XENON was founded in 1964 by three brothers in the basement of a family home in Quincy, Massachusetts. But the story really begins a few years earlier, when Lou Panico, an engineering student at Northeastern University, worked with Dr. Harold Edgerton. Edgerton was doing pioneering work in high-speed motion photography. Collaborating with a photographer, Edgerton used strobe lights—extremely rapid flashes of light—to create dramatic photographs of people and things in motion, often capturing events that had never been seen before by the human eye. His work is still famous today.
Lou Panico was already an entrepreneur, having started his own TV repair business at the age of 19. He saw the potential to do much more with this interesting new light technology, and in 1964 he and his brothers, Richard and Gene, launched XENON Corporation to develop, manufacture, and market Pulsed Light technology for industrial, scientific, food processing, medical, and other applications. Gene, like Lou, was an engineer, and Richard took care of the financial side of the business. In those early months, Lou worked at night selling encyclopedias to help pay the bills.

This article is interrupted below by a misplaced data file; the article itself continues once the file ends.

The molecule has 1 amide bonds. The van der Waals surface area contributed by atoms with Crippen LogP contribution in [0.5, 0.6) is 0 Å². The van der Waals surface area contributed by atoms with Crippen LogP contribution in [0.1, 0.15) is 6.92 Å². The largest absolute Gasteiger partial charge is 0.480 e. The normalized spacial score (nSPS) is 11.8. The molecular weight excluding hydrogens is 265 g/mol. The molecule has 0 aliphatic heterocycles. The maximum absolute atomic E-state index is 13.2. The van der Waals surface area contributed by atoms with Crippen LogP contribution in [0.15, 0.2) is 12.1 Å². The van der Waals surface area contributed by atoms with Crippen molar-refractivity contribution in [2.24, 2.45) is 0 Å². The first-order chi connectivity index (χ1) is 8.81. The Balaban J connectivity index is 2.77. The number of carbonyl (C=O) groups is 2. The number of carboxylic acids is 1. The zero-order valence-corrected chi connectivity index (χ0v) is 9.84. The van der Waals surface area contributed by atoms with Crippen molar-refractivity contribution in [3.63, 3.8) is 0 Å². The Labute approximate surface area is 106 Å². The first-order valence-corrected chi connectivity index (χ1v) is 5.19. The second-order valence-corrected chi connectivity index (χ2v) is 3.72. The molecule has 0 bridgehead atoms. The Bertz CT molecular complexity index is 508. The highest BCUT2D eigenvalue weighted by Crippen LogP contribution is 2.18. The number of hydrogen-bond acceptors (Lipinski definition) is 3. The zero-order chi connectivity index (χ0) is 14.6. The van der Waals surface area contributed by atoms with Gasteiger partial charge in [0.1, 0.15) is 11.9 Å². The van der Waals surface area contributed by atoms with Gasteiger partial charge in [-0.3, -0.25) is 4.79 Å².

But soon the business took off. The first project was for a laser pump, and not long after came a contract to work on the first transatlantic fiber cable. Within a year they had moved from the basement to an abandoned ice house in Watertown, where they began to hire their first employees. Within a few more years, XENON was thriving and had begun introducing a series of breakthroughs in Pulsed Light technology and applications that continue to this day.
XENON is now a global company and the recognized leader in Pulsed Light, headquartered in Wilmington, Massachusetts. Gene and Richard have passed away, but Lou still serves as CEO.
Some years ago, Lou Panico was asked to give a talk to a few hundred MIT graduates on the subject of starting a business on a shoestring. His advice then was the same as it is now: “Nothing ventured, nothing gained.”